Act it out
Read stories such as The Three Bears or Three Billy Goats Gruff. Act out the stories using different-sized stuffed animals. This is a great opportunity to talk about the concepts of "small, medium, and large." Go on a scavenger hunt in your home to find other objects of different sizes (shoes, socks, cups, etc.) and ask your child to classify the items by size. You might also ask your child if he knows another word for small and large.
Create or learn songs to expand your child's vocabulary. One idea: make up songs to describe your daily routines, periodically adding new verses that include new vocabulary words.
Play "I Spy" with your child using words that describe an object's position. ("I spy something on the carpet, in front of the couch, next to the dog.") Play games such as "Red-Light Green-Light," "Mama, Puedo," and "Simon Says" that require talking, listening, following directions, and giving directions.
Grocery store literacy
Position words are used every day at home and in preschool. Use the items on the grocery shelf to give your child practice finding something above their belly button, below their nose, on the bottom shelf, and between other items on a shelf. Opportunities to use superlatives, those little endings that help describe size, are all around the grocery store. Have your child find a big fruit, a bigger fruit and the biggest fruit in the produce section. What's the smallest item in the cart? The largest item?
Take advantage of daily activities. For example, while in the kitchen, encourage your child to name the utensils needed. Discuss the food you'll be eating, their color, texture, and taste. Where does the food come from? Which foods do you like? Which do you dislike? Who will clean up? Emphasize the use of prepositions by asking him or her to put the napkin on the table, in your lap, or under the spoon. Identify who the napkin belongs to: "It is my napkin." "It is Daddy's." "It is John's."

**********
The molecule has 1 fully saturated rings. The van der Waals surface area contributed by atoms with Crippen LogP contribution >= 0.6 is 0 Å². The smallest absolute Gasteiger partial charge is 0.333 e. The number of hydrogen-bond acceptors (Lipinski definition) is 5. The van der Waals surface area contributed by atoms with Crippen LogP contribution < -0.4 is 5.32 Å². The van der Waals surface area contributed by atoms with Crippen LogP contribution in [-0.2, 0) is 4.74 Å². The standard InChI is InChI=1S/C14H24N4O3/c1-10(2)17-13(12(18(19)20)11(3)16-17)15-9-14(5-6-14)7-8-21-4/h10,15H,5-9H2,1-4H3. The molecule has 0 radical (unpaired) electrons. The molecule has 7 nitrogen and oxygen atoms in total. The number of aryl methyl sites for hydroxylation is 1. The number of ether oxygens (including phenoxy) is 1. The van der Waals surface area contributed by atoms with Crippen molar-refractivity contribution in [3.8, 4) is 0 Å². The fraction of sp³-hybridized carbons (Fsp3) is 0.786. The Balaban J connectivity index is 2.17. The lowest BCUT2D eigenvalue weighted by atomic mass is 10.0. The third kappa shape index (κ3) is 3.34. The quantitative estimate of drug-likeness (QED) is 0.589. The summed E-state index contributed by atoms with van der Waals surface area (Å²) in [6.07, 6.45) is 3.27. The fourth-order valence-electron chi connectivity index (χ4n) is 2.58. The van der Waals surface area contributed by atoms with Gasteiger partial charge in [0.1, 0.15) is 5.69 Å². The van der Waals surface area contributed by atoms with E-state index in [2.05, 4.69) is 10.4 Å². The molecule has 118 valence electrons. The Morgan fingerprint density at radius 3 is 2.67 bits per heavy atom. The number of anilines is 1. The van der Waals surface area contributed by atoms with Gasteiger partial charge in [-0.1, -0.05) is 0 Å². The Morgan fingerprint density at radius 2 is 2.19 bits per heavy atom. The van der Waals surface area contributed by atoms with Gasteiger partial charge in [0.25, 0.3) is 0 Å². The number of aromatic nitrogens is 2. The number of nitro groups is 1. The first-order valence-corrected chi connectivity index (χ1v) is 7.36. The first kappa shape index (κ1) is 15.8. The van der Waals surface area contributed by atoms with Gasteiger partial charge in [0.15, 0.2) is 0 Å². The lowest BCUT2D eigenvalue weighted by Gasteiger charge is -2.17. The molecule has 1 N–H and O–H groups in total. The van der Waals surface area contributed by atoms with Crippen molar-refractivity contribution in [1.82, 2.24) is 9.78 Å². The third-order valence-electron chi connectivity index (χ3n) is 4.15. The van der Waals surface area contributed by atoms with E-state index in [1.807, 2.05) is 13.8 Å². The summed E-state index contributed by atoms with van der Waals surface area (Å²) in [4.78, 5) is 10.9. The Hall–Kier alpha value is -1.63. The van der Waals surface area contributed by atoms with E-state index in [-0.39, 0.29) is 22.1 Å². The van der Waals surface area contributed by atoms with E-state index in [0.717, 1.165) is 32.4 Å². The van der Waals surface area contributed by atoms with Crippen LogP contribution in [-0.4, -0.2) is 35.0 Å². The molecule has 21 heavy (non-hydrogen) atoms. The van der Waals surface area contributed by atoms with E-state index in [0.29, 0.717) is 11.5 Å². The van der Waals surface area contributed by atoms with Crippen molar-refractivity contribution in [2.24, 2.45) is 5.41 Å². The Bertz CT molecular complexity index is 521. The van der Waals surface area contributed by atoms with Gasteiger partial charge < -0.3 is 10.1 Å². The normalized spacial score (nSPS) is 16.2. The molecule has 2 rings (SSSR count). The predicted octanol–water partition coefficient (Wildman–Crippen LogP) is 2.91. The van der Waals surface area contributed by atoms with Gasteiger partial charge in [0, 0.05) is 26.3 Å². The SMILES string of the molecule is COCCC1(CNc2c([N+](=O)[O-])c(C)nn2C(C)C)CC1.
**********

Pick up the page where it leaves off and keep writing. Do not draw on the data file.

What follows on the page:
We're going on an adventure
Ask your child to draw a map of an imaginary place he would like to explore. Have him tell you a little bit about the setting and who might live there. If you like, you can dress up (sometimes a hat or cardboard tube spyglass is all you need) and set out on your adventure. Encourage your child to tell you all about the journey and what he's experiencing. Your child will love it if you are "all in" for this imaginary journey!
Model active reading when you read with your child. Talk about what's happening as you're reading. Stop and discuss any interesting or tricky vocabulary words. Help your child make pictures of the story in his mind. Ask your child, "What just happened here? How do you think that character feels? Have you ever felt like that? What do you think will happen next?" Not only will this develop your child’s comprehension, but critical thinking skills as well.
Tell me about it
After a read aloud, one of the best and easiest ways to check for understanding is to ask your child to summarize what the book was about in their own words. You can ask a question or two to help your child clarify her thinking or to add more detail.
This is a wonderful activity for a family picnic or for a rainy day when you're snuggled together on the couch. Share a favorite story about your childhood or a family story that's been passed down from generation to generation. Use vivid language and details about people, places, and things. Funny or scary will really get your child's attention! Your child will probably have lots of questions, which keeps the storytelling alive. You could also ask your child if she has a favorite family story of her own.